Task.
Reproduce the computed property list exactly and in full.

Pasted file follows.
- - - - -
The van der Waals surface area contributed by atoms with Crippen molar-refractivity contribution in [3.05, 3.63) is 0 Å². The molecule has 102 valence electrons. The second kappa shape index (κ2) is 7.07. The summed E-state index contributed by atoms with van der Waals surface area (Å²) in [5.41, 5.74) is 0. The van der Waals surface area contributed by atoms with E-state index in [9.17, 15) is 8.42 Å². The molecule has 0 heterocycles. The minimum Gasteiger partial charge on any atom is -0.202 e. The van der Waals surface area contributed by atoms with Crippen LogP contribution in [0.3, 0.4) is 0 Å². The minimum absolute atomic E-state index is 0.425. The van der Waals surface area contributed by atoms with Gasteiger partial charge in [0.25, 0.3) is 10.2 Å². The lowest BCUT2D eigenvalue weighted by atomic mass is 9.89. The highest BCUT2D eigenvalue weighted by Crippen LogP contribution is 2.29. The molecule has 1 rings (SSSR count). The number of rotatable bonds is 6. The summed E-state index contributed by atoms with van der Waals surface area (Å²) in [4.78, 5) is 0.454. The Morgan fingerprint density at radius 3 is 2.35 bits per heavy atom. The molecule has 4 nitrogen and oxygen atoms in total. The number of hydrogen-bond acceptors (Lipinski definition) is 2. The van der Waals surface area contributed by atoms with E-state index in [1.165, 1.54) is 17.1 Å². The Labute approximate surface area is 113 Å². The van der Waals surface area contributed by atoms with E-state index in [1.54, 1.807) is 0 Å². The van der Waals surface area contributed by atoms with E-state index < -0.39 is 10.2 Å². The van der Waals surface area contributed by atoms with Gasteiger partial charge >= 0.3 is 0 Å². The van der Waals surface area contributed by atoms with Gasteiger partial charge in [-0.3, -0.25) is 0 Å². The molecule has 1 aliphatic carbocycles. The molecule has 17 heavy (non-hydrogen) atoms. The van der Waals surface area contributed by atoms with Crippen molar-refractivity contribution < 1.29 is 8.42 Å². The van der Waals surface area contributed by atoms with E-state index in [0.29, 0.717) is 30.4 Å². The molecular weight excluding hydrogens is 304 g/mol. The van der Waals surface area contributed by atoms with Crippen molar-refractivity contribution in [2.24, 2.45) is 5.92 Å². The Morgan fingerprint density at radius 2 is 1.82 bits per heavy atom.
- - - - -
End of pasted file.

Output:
The van der Waals surface area contributed by atoms with Crippen molar-refractivity contribution in [3.05, 3.63) is 0 Å². The molecule has 102 valence electrons. The second kappa shape index (κ2) is 7.07. The summed E-state index contributed by atoms with van der Waals surface area (Å²) in [5.41, 5.74) is 0. The van der Waals surface area contributed by atoms with E-state index in [9.17, 15) is 8.42 Å². The molecule has 0 heterocycles. The minimum Gasteiger partial charge on any atom is -0.202 e. The van der Waals surface area contributed by atoms with Crippen LogP contribution in [0.3, 0.4) is 0 Å². The minimum absolute atomic E-state index is 0.425. The van der Waals surface area contributed by atoms with Gasteiger partial charge in [0.25, 0.3) is 10.2 Å². The lowest BCUT2D eigenvalue weighted by atomic mass is 9.89. The highest BCUT2D eigenvalue weighted by Crippen LogP contribution is 2.29. The molecule has 1 rings (SSSR count). The number of rotatable bonds is 6. The summed E-state index contributed by atoms with van der Waals surface area (Å²) in [4.78, 5) is 0.454. The Morgan fingerprint density at radius 3 is 2.35 bits per heavy atom. The molecule has 4 nitrogen and oxygen atoms in total. The number of hydrogen-bond acceptors (Lipinski definition) is 2. The van der Waals surface area contributed by atoms with E-state index in [1.165, 1.54) is 17.1 Å². The Labute approximate surface area is 113 Å². The van der Waals surface area contributed by atoms with E-state index in [1.54, 1.807) is 0 Å². The van der Waals surface area contributed by atoms with E-state index < -0.39 is 10.2 Å². The van der Waals surface area contributed by atoms with Gasteiger partial charge >= 0.3 is 0 Å². The van der Waals surface area contributed by atoms with Gasteiger partial charge in [-0.3, -0.25) is 0 Å². The molecule has 1 aliphatic carbocycles. The molecule has 17 heavy (non-hydrogen) atoms. The van der Waals surface area contributed by atoms with Crippen molar-refractivity contribution < 1.29 is 8.42 Å². The van der Waals surface area contributed by atoms with E-state index in [0.29, 0.717) is 30.4 Å². The molecular weight excluding hydrogens is 304 g/mol. The van der Waals surface area contributed by atoms with Crippen molar-refractivity contribution in [2.24, 2.45) is 5.92 Å². The Morgan fingerprint density at radius 2 is 1.82 bits per heavy atom.